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nikeman 02-23-2012 08:00 PM

1 Attachment(s)
I am really close to having a shed built in my back yard and once it's built I want power ran to it. I would like an overhead light and probably 4 recepticals and of course a light switch. I am debating an exterior light also. Anyway, how hard of a project is this? Does anyone have a clue how much an electrician would charge to run the power out there for me? I can install the outlets and the the overhead light myself. Thanks!

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matt151617 02-23-2012 08:36 PM

It's fairly simple. You'll need to run conduit or bury UF wire; either will require digging a trench from wherever the power will be supplied from.

I recommend picking up an intro to home wiring book and doing it yourself. An electrician usually charges $70-90 an hour, plus the cost of materials. UF wire is somewhat expensive. It'll also take awhile to dig the ditch.

The wire will need to be on a breaker in the main panel, then run it into a sub-panel in the shed. Remember to isolate the ground from the neutral. Also, make sure the outlets are gfci protected.

nikeman 02-24-2012 02:39 PM

I was thinking I could buy all the parts and dig the trench myself but I know some people estimate a time by the job they are doing and it's pretty much just a fixed price even if it only takes 20 mins. Do I use my fuse box which is in my laundry room? I want it on its own circuit so I can turn that power off by itself if I ever need to. I have never looked in the box on the outside of my house but how hard is it to add a circuit from there? Also how deep should the trench be?

rrolleston 02-24-2012 02:47 PM

My first question would be what do you plan on running out there?

nikeman 02-24-2012 03:14 PM

I plan on getting so power saws and a small table saw. Just things like that, nothing big like a welder or anything. I'm thinking 5 outlets all together now. One above the workbench and then 1 near each corner of the shed. I have a dual 48" fluorescent light fixture that I plan on using as the overhead light.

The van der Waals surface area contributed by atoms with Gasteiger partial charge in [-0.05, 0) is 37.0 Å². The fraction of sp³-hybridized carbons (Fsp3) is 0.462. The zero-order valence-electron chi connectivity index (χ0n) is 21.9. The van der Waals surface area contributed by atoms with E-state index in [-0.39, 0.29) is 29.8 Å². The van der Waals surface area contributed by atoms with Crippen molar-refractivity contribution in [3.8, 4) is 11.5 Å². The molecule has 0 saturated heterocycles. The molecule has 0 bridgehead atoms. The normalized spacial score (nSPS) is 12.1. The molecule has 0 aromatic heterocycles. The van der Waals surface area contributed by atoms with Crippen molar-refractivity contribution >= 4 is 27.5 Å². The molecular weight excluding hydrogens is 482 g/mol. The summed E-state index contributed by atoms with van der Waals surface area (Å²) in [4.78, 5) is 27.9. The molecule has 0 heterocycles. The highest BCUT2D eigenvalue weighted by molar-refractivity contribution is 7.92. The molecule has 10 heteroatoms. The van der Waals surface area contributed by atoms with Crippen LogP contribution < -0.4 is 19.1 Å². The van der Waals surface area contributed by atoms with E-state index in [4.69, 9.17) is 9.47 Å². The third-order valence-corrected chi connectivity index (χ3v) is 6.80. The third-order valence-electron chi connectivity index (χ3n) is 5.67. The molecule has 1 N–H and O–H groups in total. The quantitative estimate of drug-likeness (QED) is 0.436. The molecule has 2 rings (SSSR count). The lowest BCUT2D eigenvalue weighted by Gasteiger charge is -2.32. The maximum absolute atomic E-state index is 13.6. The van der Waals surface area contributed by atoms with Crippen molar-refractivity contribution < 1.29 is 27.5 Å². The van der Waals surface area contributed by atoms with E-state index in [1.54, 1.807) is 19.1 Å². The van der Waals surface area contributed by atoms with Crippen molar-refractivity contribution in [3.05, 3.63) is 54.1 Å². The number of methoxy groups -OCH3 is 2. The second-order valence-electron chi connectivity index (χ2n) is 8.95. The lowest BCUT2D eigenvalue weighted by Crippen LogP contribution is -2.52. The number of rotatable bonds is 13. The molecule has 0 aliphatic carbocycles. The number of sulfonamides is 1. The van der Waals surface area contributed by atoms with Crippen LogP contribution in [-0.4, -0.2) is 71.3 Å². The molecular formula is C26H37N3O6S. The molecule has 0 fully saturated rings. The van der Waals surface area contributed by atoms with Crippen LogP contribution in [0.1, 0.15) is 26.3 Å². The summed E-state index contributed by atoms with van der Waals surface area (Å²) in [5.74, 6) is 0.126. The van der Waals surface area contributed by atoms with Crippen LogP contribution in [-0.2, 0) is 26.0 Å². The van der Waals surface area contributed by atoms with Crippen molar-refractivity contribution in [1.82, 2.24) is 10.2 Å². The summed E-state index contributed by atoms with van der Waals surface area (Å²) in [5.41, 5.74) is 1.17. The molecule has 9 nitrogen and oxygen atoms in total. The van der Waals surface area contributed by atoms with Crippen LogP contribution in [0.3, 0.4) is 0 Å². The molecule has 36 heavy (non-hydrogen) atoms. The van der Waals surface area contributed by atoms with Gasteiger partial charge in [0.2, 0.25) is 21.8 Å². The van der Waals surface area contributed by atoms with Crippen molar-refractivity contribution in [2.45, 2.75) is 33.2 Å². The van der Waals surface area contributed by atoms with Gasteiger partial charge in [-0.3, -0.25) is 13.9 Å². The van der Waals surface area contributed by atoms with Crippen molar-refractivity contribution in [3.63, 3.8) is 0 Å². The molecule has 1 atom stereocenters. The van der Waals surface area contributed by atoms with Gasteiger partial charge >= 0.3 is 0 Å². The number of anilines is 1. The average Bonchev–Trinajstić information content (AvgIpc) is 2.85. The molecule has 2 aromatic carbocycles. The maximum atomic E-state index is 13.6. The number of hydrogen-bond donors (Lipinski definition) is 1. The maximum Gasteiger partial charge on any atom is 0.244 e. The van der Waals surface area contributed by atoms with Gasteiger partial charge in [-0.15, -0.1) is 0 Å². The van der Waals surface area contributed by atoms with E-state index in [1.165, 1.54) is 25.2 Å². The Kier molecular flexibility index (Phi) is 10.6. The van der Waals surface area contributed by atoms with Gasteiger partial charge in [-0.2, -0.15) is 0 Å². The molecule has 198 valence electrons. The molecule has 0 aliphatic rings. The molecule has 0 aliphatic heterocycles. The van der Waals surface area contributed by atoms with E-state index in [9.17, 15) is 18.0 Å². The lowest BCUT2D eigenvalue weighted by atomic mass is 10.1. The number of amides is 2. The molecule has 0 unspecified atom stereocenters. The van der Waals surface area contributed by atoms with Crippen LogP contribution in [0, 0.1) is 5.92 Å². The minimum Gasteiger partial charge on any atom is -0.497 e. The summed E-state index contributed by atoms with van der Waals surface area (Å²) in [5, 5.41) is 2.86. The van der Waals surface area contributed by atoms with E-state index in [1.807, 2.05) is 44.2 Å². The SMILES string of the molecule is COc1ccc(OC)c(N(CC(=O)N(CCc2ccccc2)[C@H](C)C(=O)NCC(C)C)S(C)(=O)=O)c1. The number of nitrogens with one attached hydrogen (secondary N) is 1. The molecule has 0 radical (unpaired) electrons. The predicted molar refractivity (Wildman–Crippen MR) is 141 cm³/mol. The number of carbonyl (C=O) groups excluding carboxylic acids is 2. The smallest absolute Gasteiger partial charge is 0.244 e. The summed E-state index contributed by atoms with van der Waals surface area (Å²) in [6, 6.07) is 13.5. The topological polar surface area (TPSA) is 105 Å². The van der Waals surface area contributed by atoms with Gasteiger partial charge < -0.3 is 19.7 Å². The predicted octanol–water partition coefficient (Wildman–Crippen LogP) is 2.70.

I think it would be fun to wire up the shed myself so I can put the outlets and light switch exactly where I want them.

rrolleston 02-24-2012 03:23 PM

Some lights and just one saw at a time I would just run a 120v 20 amp feed. If you plan of doing something more in the future I would go at least 30amp 240v.

nikeman 02-24-2012 04:08 PM

I definitely want to add more then I need now so I won't regret it later on.

MisterSteve 02-24-2012 11:27 PM

I am currently working on a similar project of my own. Your needs sound pretty simple. How big is the shed and how far is it from your main panel?

rrolleston 02-25-2012 12:43 AM

I would go at least 240v and 30 amps. And use a generous size conduit.

matt151617 02-25-2012 09:32 AM

If you aren't sure what to do and where to run the circuit from, then hire an electrician. He can wire it up exactly how you want, just tell him what you plan on running out there. Save a bunch of money and dig the trench yourself.

I'm not really sure what you're talking about in regards to the fuse box in your laundry room and the box on the outside of your house. Is it actually a fuse box? Do you have multiple panels?

nikeman 02-25-2012 01:32 PM

I guess the one in my laundry room is just the circuit breaker and the actual panel is on the back of the house. I do not have the shed yet but have ordered the wood for it already. It will be a 12x16 and probably 50' from the panel if I can put it where I want it. If not it will only be about 30' from the panel.

As for the trench, I read that it needs to be 18" deep. My yard has a lot of trees and therefore a lot of roots in the ground. Any tips on making the digging part as simple as possible?

rrolleston 02-25-2012 01:37 PM

18" if in conduit 24" without conduit and 12" if gfci protected.

nikeman 02-25-2012 01:57 PM

I see the I can rent a trench digger from home depot but I still think the tree roots will be an issue. The ground is pretty solid back there as well. With the conduit can I only make 90 degree turns or can I zigzag around roots as needed?

Dierte 02-25-2012 01:59 PM

Quote:

Originally Posted by nikeman
I see the I can rent a trench digger from home depot but I still think the tree roots will be an issue. The ground is pretty solid back there as well. With the conduit can I only make 90 degree turns or can I zigzag around roots as needed?

A good walk behind trencher will have no problems with roots

Yoyizit 02-26-2012 03:56 PM

Quote:

Originally Posted by nikeman (Post 862907)
I see the I can rent a trench digger from home depot but I still think the tree roots will be an issue. The ground is pretty solid back there as well. With the conduit can I only make 90 degree turns or can I zigzag around roots as needed?

You can search what percent of the roots you can sever without endangering the health of the trees.
Digging by hand and going under the roots is about the nastiest and time-consuming job you can take on. A garden hose with good water pressure makes this easier but it leaves a muddy mess.


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